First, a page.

‘BBC bias’: EU referendum coverage to be independently monitored by watchdog

(Reuters / Neil Hall)
The BBC could be legally compelled to remain impartial throughout Britain’s EU referendum campaign, following new broadcast regulations tabled by backbench MPs.

Backbench Tory MPs including Bill Cash, John Redwood, Peter Bone and Christopher Chope are calling for the majority Conservative government to appoint an impartial adjudicator to rule on cases of alleged broadcasting bias throughout the campaign.

The newly formed watchdog would monitor all broadcast output throughout the campaign in the run-up to the in/out referendum, the Telegraph reported on Wednesday.

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The independent broadcast regulator would strive to turn around judgments on allegations of bias within 24 hours.

Prime Minister David Cameron has vowed to hold the vote on Britain’s EU membership before the close of 2017. It’s predicted the referendum will be enshrined in law before December 2015.

A number of amendments to the tabled vote will be debated in the House of Commons later this month.

They seek to prevent the government from scheduling the referendum on the same day as local elections, and stop civil servants from disseminating pro-EU documents in the run-up to polling day.

Scotland’s former First Minister Alex Salmond has attacked the Conservative Party’s European Union Referendum Bill, claiming the manifesto pledge is “based on nonsense and contradiction.”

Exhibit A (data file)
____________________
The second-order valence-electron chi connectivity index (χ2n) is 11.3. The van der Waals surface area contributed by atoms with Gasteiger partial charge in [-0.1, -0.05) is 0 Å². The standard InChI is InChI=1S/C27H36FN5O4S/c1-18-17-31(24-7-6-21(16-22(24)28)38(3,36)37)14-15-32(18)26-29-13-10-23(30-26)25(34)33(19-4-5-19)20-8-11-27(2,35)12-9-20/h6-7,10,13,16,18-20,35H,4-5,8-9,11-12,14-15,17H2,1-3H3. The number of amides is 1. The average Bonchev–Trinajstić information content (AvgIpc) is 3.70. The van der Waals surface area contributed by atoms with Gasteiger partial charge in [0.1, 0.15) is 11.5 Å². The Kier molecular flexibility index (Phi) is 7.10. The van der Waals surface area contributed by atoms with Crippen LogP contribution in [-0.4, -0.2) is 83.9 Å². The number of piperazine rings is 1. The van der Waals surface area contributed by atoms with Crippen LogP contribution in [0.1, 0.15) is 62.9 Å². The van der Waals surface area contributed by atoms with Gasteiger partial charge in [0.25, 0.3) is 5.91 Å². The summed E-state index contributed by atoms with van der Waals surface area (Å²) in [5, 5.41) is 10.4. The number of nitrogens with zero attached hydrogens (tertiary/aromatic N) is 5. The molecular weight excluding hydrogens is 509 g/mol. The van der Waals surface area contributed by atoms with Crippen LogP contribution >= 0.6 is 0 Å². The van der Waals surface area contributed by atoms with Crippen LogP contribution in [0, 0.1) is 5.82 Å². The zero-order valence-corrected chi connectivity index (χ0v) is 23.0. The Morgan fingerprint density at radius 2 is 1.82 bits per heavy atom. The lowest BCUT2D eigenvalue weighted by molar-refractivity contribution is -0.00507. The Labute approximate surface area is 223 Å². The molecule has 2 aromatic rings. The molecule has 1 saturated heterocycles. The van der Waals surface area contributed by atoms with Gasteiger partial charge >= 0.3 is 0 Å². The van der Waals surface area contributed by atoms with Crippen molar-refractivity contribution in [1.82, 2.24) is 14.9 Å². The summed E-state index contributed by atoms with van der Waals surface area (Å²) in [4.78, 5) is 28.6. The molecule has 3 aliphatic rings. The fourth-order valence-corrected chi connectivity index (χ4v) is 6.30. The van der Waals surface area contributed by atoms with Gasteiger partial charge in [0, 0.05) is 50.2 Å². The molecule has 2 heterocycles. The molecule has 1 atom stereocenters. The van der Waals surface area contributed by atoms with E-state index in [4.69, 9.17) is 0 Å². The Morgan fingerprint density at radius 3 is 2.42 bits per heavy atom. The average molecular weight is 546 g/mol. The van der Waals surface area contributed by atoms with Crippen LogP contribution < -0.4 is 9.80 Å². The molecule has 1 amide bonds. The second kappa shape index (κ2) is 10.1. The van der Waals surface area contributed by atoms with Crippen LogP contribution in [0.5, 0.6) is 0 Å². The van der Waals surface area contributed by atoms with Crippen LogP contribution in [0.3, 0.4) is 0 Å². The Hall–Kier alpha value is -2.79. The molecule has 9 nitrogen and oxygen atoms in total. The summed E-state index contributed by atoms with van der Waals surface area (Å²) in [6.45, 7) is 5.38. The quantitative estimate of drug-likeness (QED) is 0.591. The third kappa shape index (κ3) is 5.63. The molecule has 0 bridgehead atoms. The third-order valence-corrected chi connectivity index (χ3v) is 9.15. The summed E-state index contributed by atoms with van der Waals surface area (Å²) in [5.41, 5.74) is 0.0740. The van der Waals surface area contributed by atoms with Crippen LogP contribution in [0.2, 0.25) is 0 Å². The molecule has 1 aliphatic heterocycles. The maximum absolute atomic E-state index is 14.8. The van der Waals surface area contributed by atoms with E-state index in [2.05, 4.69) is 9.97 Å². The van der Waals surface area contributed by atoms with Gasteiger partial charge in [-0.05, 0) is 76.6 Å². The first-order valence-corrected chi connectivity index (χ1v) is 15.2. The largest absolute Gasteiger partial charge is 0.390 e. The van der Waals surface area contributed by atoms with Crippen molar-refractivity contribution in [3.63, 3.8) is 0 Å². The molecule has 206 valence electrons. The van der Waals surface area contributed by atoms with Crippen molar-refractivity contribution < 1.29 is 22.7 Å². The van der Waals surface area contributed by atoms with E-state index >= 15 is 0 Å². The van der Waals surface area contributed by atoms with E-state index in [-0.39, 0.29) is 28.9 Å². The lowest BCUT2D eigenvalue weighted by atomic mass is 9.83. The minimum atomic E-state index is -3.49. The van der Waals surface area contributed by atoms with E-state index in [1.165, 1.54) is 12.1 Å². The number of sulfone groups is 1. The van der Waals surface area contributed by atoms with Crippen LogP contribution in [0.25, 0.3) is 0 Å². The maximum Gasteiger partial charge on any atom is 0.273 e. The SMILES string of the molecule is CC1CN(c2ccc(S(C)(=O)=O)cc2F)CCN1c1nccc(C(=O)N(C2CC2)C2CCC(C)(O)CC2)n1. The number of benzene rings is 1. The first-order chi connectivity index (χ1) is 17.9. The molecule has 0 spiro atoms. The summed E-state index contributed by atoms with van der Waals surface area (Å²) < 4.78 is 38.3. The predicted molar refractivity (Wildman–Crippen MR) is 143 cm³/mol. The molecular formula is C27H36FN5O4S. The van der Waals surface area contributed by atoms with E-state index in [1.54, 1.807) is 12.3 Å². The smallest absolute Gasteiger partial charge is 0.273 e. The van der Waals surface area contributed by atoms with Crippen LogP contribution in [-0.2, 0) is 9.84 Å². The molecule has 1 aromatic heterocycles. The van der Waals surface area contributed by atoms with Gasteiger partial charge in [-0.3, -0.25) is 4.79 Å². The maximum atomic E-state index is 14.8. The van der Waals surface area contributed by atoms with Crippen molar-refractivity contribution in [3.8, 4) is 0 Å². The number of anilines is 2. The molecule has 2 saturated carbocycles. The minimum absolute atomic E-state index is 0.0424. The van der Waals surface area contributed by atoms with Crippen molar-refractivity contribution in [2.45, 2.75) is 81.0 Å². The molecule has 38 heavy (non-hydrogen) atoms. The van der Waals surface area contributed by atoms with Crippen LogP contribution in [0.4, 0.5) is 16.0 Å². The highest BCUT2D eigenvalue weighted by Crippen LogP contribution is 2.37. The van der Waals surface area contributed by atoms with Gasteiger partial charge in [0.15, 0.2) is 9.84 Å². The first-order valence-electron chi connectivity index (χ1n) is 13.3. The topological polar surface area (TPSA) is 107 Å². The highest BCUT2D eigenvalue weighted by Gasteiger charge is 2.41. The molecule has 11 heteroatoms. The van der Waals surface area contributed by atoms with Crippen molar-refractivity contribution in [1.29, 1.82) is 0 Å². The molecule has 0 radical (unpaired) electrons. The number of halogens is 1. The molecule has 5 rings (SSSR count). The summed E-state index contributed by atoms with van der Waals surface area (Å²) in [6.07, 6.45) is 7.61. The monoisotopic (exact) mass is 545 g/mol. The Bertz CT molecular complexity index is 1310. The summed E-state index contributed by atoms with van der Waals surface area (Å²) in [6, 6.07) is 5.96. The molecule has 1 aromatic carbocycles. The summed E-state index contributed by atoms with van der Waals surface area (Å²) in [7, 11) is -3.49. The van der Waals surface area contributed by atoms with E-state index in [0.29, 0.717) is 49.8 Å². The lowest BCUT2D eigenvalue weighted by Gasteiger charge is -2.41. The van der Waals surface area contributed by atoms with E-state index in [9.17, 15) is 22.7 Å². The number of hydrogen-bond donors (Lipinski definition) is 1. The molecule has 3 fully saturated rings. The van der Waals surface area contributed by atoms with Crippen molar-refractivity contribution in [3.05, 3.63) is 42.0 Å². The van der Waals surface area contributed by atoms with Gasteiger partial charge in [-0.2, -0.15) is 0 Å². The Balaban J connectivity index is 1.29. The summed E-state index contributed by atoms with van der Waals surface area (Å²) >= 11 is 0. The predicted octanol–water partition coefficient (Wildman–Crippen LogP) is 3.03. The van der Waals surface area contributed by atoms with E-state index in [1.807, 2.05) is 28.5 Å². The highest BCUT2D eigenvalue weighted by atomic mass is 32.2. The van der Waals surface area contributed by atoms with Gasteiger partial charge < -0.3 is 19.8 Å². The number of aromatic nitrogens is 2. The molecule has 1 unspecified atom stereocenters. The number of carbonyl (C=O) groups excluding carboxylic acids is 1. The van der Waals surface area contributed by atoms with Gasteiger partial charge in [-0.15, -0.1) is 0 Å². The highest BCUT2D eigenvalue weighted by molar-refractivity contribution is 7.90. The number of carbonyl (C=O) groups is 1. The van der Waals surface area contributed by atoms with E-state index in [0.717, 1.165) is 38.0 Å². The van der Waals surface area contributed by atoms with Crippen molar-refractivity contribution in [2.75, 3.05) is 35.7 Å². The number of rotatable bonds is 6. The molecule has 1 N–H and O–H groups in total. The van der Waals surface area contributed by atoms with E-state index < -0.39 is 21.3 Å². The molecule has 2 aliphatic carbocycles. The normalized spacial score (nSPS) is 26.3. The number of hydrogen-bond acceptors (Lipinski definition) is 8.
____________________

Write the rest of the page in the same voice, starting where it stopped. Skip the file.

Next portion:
Salmond also said the referendum proposal “contradicted” Prime Minister David Cameron’s beliefs. “Nobody actually believes that Cameron wants a referendum,” said Salmond, adding the vote could be used as a taxpayer-funded political tool.

UK parliamentary watchdog, the European Scrutiny Committee, found in a report published in March that the BBC’s coverage was biased. It added the state broadcaster was failing to deliver on its promise to cover European affairs impartially.

The report warned there were “deep concerns” about the breadth of topics investigated by the BBC. It suggested this lack of impartiality runs contrary to the public interest.

Then-Committee chairman Sir William Cash accused the state broadcaster of attempting to “condition” advantages for a Yes vote.

“This is denied by the government but the sense of the House is otherwise and we have seen this before on all EU matters,” he said following the report’s release.

He added: “The broadcasting impartiality clause would need to be in place during the referendum itself and provide independent adjudication and correct any justified complaint within one day.”

In late May, the BBC reached a “provisional finding” to uphold complaints made by Palestinian activists that the broadcaster breached its editorial guidelines in a “soft” interview with the Israeli defense minister.

Complaints focused on BBC journalist Sarah Montague’s alleged failure to challenge controversial claims made by Israeli Defense Minister Moshe Ya’alon.

The BBC has also been accused of bias relating to its 2015 general election coverage.

In early June, the Corporation’s director of news flatly denied allegations its coverage of the election was biased, insisting it was "scrupulously impartial."

"The fabled left-wing bias" was "unfair and unfounded," BBC news chief James Harding said of the allegations.

Harding added the claims were "hard to take seriously" given the Conservatives’ electoral victory.

He said claims the BBC’s is too right-wing are "equally implausible."